For modal analysis using the FEM, the cross section of a waveguide is discretized into a number of triangular elements using an irregular mesh. The FEM, which is based on the vector H-field formulation, is used to obtain the modal field solutions and propagation constants of the fundamental and higher order quasi-Transverse Electric (TE) and quasi-Transverse Magnetic (TM) modes [21]. The full vector H-field formulation can be written as TeX Source $$\omega^{2} = {\left(\int (\nabla \times \vec{H}) \ast \cdot \mathhat{\varepsilon}^{-1}(\nabla \times \vec{H})\,d\Omega\right) + \left(\int \left(\eta/\varepsilon_{0}\right)(\nabla \cdot \vec{H}) \ast (\nabla \cdot \vec{H})\,d\Omega\right)\over \int \vec{H}\ast \cdot \mathhat{\mu}\vec{H}\,d\Omega}\eqno{\hbox{(1)}}$$ where $\vec{H}$ is the full-vectorial magnetic field; $\mathhat{\varepsilon}$ and $\mathhat{\mu}$ are the permittivity and permeability, respectively, of the waveguide; $\varepsilon_{0}$ is the permittivity of the free space, and $\omega^{2}$ is the eigenvalue where $\omega$ is the angular frequency of the wave. The dimensionless parameter $\eta$ is used to impose the divergence-free condition of the magnetic field in a least squares sense to eliminate spurious solutions.

SECTION 3

## ES-PCF Design

The structure of the ES-PCF is shown in Fig. 1. The air-hole arrangement of the ES-PCF structure mimics the “spira mirabilis” (equiangular spiral), which is seen in nature in nautilus shells and sunflower heads [5]. This ES pattern of the sunflower head produces the most efficient packing of seeds within the flower head without altering the angle or the shape of the curve, and thus, the air holes in the ES-PCF are arranged in a similar pattern.

Fig. 1. Structure of the ES-PCF.

In the ES-PCF, each arm of air holes forms a single ES where the angle from the center of the core to adjacent holes of a given arm or ES differs by $\theta$ (e.g., the angular increment from hole 1 to hole 2 is $\theta$, and hole 2 to hole 3 is also $\theta$). The diameter $(d)$ of each air hole is fixed at $2r$ where $r$ is the air-hole radius. It should be noted that the equivalent holes of each arm can be considered to form a ring, e.g., the first holes of all the arms form the first ring and the second holes of all the arms form the second ring, and so on. The radius $(\Lambda)$ of the ES-PCF is defined as the distance between the center of the core and the center of an air hole in the first ring. The radii drawn to the center of air holes on subsequent rings of the same ES, i.e., at intervals of $\theta$, form a geometric progression. The distance between the air holes within a ring increases with the ring number (e.g., the distance between holes 2 and 2$^{\prime}$ is larger than the distance between holes 1 and 1$^{\prime}$). The main advantage of the ES-PCF is the improved field confinement in comparison to that of conventional PCF. This is due to the hole-orientation of the ES-PCF, where the outer air holes block the field escaping through the material (i.e., interhole region) of the previous ring. The results presented in this paper show that the SH output power of SF57 ES-PCF is considerably higher than that of conventional PCF, e.g., $\sim$2.1 W in ES-PCF as opposed to $\sim$1.6 W in conventional PCF after the propagation of 250 $\mu\hbox{m}$ with a fundamental pump power of 1 kW (continuous wave), operating fundamental wavelength of 1.064 $\mu\hbox{m}$, corresponding second harmonic wavelength of 0.532 $\mu\hbox{m}$, $d/\Lambda = 0.5$, and $\Lambda = 1.0\ \mu\hbox{m}$, while the ES-PCF design consisted of six arms, four rings, and $\theta = 30^{0}$.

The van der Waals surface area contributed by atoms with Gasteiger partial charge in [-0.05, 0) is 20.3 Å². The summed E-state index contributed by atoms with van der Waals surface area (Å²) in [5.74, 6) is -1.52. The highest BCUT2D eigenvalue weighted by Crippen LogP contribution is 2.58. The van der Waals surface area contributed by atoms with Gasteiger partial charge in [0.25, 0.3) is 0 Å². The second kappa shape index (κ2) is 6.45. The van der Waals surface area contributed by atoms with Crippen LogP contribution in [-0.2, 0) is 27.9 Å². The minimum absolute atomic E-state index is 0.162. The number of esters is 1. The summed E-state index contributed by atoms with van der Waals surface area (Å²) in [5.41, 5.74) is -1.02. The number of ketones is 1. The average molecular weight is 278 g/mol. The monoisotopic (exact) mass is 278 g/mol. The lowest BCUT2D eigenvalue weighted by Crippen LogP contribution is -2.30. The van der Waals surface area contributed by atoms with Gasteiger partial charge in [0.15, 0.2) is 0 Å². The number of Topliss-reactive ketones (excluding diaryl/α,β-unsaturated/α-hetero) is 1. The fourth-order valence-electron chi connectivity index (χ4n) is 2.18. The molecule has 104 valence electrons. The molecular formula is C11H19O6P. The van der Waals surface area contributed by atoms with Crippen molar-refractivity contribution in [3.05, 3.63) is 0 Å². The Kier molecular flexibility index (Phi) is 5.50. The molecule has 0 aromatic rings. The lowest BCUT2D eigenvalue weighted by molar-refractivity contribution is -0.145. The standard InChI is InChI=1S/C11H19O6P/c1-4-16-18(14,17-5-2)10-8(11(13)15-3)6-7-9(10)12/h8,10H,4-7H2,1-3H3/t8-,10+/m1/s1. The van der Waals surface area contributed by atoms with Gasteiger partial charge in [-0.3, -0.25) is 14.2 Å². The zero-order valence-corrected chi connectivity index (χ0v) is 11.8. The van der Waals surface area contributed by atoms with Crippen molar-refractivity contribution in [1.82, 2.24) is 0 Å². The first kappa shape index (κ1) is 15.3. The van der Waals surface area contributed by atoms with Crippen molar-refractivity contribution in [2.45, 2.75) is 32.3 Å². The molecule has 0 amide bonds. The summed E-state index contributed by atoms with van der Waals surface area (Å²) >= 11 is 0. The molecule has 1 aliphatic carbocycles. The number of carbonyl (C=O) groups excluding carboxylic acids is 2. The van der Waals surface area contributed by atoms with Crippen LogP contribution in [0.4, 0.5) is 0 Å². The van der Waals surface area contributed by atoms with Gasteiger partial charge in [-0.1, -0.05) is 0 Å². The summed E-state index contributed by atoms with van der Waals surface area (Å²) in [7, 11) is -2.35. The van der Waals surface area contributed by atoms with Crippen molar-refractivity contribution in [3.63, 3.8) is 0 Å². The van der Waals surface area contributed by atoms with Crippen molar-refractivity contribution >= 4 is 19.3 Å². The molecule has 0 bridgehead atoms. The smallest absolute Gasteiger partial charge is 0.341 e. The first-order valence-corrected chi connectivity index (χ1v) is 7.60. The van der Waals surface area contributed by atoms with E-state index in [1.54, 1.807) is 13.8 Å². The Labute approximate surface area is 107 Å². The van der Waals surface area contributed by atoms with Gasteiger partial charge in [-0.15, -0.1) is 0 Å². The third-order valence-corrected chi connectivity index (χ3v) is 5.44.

The ES-PCF structure with air holes arranged in a spiral lattice in the cladding is represented in the simulation by an irregular mesh of 28 800 triangular elements. In this paper, the $H_{mn}^{x}$ (quasi-TM) and $H_{mn}^{y}$ (quasi-TE) mode notations are used: The equivalent $LP_{mn}$ notation has been indicated where appropriate.

SECTION 4

## Results

### 4.1. Modal Properties and SHG in the ES-PCF

The variation of the effective index $(n_{eff})$ with pitch $(\Lambda)$ has been studied for the first-order mode at the two frequencies $\omega$ and $2 \omega$, and this is shown in Fig. 2. The dispersion properties of SF57 have been considered by using the refractive indices for SF57 and the Sellmeier coefficients of SF57 [15]. Here, $n_{eff} = \beta/k_{0}$ where $\beta$ is the propagation constant and $k_{0}$ is the wavenumber $(k_{0} = 2\pi/\lambda$ where $\lambda$ denotes the wavelength). The first-order mode $H_{11}^{x}$ (i.e., $HE_{11}$ or $LP_{01}$) of the fundamental frequency $\omega$ is indicated by $H_{11}^{x}$, $\omega$.

Fig. 2. Variation of the effective indices with the pitch for the first-order mode at $\omega$ and $2\omega$.

As can be seen in Fig. 2, a reduction of the pitch results in a reduction of $n_{eff}$ as the confined mode gets exposed to the first ring of air holes. Initially, the effective indices of the modes reduce slowly, but these decrease rapidly as the modes approach their cutoff conditions. Moreover, the effective index of $H_{11}^{x}$, $2\omega$ (i.e., $H_{11}^{x}$ of the second harmonic frequency) is shown to move toward the cutoff condition at a lower rate than of $H_{11}^{x}$, $\omega$. This is because the first-order mode of the higher frequency (i.e., of second harmonic) is more confined in the center than that of the lower frequency. Furthermore, as the pitch is increased, the mode becomes more confined to the core, resulting in $n_{eff}$ asymptotically approaching the refractive index of SF57 (i.e., $n_{\omega} = 1.81173$ and $n_{2\omega} = 1.85841$).